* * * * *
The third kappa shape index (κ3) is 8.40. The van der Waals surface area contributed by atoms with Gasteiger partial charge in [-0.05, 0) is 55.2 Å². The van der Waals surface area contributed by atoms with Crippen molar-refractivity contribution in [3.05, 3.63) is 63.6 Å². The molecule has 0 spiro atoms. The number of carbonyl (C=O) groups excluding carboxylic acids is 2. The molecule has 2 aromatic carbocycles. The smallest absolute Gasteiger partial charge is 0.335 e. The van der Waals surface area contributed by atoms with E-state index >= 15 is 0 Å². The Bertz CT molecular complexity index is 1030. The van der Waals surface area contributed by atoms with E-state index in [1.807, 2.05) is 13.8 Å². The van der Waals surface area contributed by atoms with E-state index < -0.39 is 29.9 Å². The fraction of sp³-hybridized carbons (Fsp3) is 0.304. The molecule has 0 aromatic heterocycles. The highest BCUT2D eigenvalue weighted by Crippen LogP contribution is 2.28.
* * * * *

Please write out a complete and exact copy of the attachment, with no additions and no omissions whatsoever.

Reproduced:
The third kappa shape index (κ3) is 8.40. The van der Waals surface area contributed by atoms with Gasteiger partial charge in [-0.05, 0) is 55.2 Å². The van der Waals surface area contributed by atoms with Crippen molar-refractivity contribution in [3.05, 3.63) is 63.6 Å². The molecule has 0 spiro atoms. The number of carbonyl (C=O) groups excluding carboxylic acids is 2. The molecule has 2 aromatic carbocycles. The smallest absolute Gasteiger partial charge is 0.335 e. The van der Waals surface area contributed by atoms with E-state index >= 15 is 0 Å². The Bertz CT molecular complexity index is 1030. The van der Waals surface area contributed by atoms with E-state index in [1.807, 2.05) is 13.8 Å². The van der Waals surface area contributed by atoms with E-state index < -0.39 is 29.9 Å². The fraction of sp³-hybridized carbons (Fsp3) is 0.304. The molecule has 0 aromatic heterocycles. The highest BCUT2D eigenvalue weighted by Crippen LogP contribution is 2.28.